The Trans-Pacific Partnership (TPP), with congressional approval, is primed to have “fast track” status to avoid public debate. The TPP would provide new incentives to send jobs abroad, increase corporate earnings, remove protections from both overseas and U.S. environments and workers; supporters argue that it is necessary to “outflank” China.
Philippine efforts to revisit the historical value of the Manila-Acapulco Galleon Trade (MAGT) and China’s revival of the Maritime Silk Road (MSR) can be seen as national projects aimed at rekindling a deep historical relationship with the sea. Growing Sino-Latin American trade may encourage an extension of the MSR across the Pacific and also reignite the importance of MAGT.
Comparing the world’s two largest economies by “who’s on top” analysis is the wrong way view U.S. and Chinese leadership, and can even be a barrier to sensible policy, like IMF quota reform. The rules of the game now require a larger and more equal share in the governance of the international institutions.
AIIB is redefining global relationships in finance, in an attempt to break through the profit-driven nature of capital and meet more needs for infrastructure investment, writes Zhang Monan.
Financial engineering largely benefits the wealthiest class; monetary easing has failed to spur meaningful recovery in post-crisis economies, threatening to keep the global economy trapped in a continuous series of crises. As Chinese Premier Li Keqiang stressed, the answer is a commitment to structural reform – a strategic focus of China’s that, he noted, is not shared by others.
As China grows more prosperous and consumer-oriented, so will its e-waste stream, much of which will inevitably be exported to West Africa. The U.S. only recycles about 15 percent of its e-waste, and China, 30 percent. West Africans ought to persuade both major powers to prohibit the export of e-waste.
Under Xi, China has moved to a proactive posture to shape its external security environment, using trade and investment to expand its sphere of strategic influence while simultaneously asserting territorial and maritime claims against its neighbors. The Maritime Silk Road project is driven by his belief that the maritime domain holds the key to China achieving preeminence in Asia.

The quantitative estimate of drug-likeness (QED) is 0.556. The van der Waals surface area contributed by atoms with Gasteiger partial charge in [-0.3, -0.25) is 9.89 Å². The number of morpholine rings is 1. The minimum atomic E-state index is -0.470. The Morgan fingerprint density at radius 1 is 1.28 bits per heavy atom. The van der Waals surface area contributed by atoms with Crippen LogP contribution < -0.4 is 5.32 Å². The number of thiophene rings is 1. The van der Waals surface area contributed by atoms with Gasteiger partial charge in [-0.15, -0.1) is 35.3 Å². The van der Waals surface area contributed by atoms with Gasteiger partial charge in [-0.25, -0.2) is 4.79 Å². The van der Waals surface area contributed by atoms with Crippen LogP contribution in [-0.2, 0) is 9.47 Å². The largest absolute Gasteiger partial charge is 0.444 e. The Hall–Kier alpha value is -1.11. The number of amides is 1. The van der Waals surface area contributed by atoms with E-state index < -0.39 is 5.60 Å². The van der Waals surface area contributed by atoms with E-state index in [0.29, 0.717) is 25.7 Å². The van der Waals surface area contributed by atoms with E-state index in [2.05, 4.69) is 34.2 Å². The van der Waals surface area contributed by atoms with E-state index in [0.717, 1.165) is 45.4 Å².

To some extent, the structures of the Asian Development Bank, World Bank, and International Monetary Fund are obsolete: they can no longer meet the needs of new emerging economies and don’t reflect today’s global economy. The AIIB could serve to invigorate the other banks to become more competitive and efficient.
China’s investment in Central Asian energy and transportation is impressively promoting regional integration. There is still a degree of fear and caution from Central Asian leadership due to incomprehension of Beijing’s foreign policy goals, a historical legacy of confrontation, and the sensitivity of Moscow to recognize the importance of Beijing’s role.
The 1955 conference reshaped the modern world order, and its legacy is rich with lessons that apply to today’s political challenges and pursuit of prosperity.
Despite official American and Japanese opposition, 57 countries have opted to be among the founding members of the China-led Asian Infrastructure Investment Bank (AIIB). Regardless of what naysayers believe, this remarkable turn of events can only benefit global economic governance.
The Philippines is seeing a year of impressive economic growth (at 6.3%) despite the lacking foreign direct investment due to woeful infrastructure constraints. The AIIB can be an additional source of funding for local infrastructure projects. Political disputes surrounding the China Sea disputes were not enough to trump the economic importance of this cooperation.
A more dynamic and flexible AIIB has the chance to develop and showcase strong, new and effective accountability mechanisms supported by all shareholders. Here though, China too must learn from and improve upon its own past practices if it is to prove the skeptics wrong.
Many Western countries, the World Bank and other multilateral institutions are embracing China’s proposed Asian Infrastructure Investment Bank. Their analysis concludes that the bank is a strategic asset for themselves as well as Asia, and the US could benefit from the same approach.
To offset weaker export numbers and a reliance on foreign reserves, China needs a growth model that emphases quality goods and innovation-led growth. A twenty-first century economic model of innovation particularly requires the support of a highly efficient financial system, a sound legal system of intellectual property protection, fair tax incentives, and better entrepreneurial education.